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Isabel Martínez de Perón
María Estela Martínez de Perón (born on February 4, 1931, in La Rioja, Argentina) better known as Isabel Martínez de Perón would become the third wife of Juan Perón and President of Argentina from 1 July 1974 to 24 March 1976.
She met her future husband during his exile in Paraguay. At the time Isabel was a nightclub dancer. Perón was attracted to her beauty and believed she could provide him with the female companionship he had been lacking since the death of his second wife, Evita.
Perón brought Isabel with him when he moved to Spain in 1960. Authorities in the strongly Roman Catholic nation did not approve of Perón's living arrangements with this young woman, so in 1961 the former president reluctantly got married for a third time.
As Perón began to return to an active role in Argentinian politics, Isabel would often be used as a go-between from Spain to South America. Perón was forbidden from returning to Argentina, so his new wife would travel in his stead and report back to him when she returned.
It was also around this time that Isabel met José López Rega , an occult philosopher and fortune teller. Isabel was quite interested in such matters, so the two became fast friends. Under pressure from Isabel, Perón appointed López as his personal secretary.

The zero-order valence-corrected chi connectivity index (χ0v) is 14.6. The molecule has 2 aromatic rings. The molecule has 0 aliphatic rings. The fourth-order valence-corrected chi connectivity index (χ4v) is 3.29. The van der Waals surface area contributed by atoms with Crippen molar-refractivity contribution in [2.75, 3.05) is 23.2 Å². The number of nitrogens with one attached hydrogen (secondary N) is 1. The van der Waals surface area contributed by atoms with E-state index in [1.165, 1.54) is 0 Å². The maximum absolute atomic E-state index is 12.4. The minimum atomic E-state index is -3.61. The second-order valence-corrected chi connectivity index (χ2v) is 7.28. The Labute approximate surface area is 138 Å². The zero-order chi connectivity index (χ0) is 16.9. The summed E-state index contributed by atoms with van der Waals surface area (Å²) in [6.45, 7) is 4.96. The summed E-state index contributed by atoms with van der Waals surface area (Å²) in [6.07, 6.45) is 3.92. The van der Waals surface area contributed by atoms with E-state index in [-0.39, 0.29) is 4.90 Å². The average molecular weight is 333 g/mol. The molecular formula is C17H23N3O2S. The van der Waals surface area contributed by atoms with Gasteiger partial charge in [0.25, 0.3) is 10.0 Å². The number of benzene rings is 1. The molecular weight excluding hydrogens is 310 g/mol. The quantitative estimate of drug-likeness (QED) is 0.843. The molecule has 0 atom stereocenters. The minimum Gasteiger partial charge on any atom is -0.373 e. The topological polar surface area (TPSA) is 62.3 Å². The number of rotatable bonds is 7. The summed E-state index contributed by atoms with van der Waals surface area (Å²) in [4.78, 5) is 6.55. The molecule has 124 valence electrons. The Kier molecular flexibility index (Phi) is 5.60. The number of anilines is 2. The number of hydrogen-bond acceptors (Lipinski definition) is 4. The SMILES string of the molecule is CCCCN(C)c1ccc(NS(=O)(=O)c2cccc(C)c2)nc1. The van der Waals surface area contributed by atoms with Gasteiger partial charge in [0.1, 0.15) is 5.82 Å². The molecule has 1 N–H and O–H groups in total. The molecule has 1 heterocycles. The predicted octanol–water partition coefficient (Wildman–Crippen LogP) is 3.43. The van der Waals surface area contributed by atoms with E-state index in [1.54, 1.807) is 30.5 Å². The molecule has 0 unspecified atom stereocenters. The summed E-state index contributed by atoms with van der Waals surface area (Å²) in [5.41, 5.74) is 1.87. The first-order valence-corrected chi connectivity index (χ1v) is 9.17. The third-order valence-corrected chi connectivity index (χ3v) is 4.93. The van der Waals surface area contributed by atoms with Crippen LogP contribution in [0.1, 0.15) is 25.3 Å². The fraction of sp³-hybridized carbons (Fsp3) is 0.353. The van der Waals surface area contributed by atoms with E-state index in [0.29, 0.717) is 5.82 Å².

In 1973 Perón was persuaded to return to Argentina and run for president. He agreed and, in a surprisingly uncontroversial move, chose Isabel as his running mate. Isabel had very little in the way of political experience or ambitions, and she was a very different personality from Evita, who had been denied the post of vice president years earlier.
Isabel as President
By this time, José López Rega , who had been slowly consolidating his power over the years by controlling Isabel, emerged as the clear power behind the throne—a notion which greatly frightened the military. Isabel agreed to fire López, but the military concluded that with Argentina's prevailing climate of widespread strikes and political terrorism, a weak-willed and inexperienced woman would not be a suitable president.
On March 24, 1976, she was kidnapped and deposed in a bloodless coup. After remaining under house arrest for five years, she was sent into exile in Spain in 1981. She was not allowed to return to Argentina until the presidency of Raúl Alfonsín in 1983.
Juan Domingo Perón (her husband)
|Presidents of Argentina||Succeeded by:
Jorge Rafael Videla
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